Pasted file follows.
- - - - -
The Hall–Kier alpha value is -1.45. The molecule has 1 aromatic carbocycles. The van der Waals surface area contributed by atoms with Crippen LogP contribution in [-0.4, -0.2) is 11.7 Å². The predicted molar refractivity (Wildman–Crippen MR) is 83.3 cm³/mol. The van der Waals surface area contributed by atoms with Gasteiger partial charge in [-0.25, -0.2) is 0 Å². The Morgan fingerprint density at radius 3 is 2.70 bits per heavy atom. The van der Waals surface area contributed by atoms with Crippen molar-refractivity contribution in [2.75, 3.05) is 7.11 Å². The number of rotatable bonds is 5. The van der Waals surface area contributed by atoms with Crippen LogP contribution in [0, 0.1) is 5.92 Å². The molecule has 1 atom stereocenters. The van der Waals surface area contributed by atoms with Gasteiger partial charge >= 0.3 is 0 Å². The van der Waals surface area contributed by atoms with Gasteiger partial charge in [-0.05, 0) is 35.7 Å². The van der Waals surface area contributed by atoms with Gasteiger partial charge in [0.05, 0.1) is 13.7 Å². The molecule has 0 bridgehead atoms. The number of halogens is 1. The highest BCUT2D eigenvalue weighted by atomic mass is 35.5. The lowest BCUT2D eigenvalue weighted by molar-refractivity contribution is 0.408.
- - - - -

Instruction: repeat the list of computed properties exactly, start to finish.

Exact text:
The Hall–Kier alpha value is -1.45. The molecule has 1 aromatic carbocycles. The van der Waals surface area contributed by atoms with Crippen LogP contribution in [-0.4, -0.2) is 11.7 Å². The predicted molar refractivity (Wildman–Crippen MR) is 83.3 cm³/mol. The van der Waals surface area contributed by atoms with Gasteiger partial charge in [-0.25, -0.2) is 0 Å². The Morgan fingerprint density at radius 3 is 2.70 bits per heavy atom. The van der Waals surface area contributed by atoms with Crippen molar-refractivity contribution in [2.75, 3.05) is 7.11 Å². The number of rotatable bonds is 5. The van der Waals surface area contributed by atoms with Crippen LogP contribution in [0, 0.1) is 5.92 Å². The molecule has 1 atom stereocenters. The van der Waals surface area contributed by atoms with Gasteiger partial charge >= 0.3 is 0 Å². The van der Waals surface area contributed by atoms with Gasteiger partial charge in [-0.05, 0) is 35.7 Å². The van der Waals surface area contributed by atoms with Gasteiger partial charge in [0.05, 0.1) is 13.7 Å². The molecule has 0 bridgehead atoms. The number of halogens is 1. The highest BCUT2D eigenvalue weighted by atomic mass is 35.5. The lowest BCUT2D eigenvalue weighted by molar-refractivity contribution is 0.408.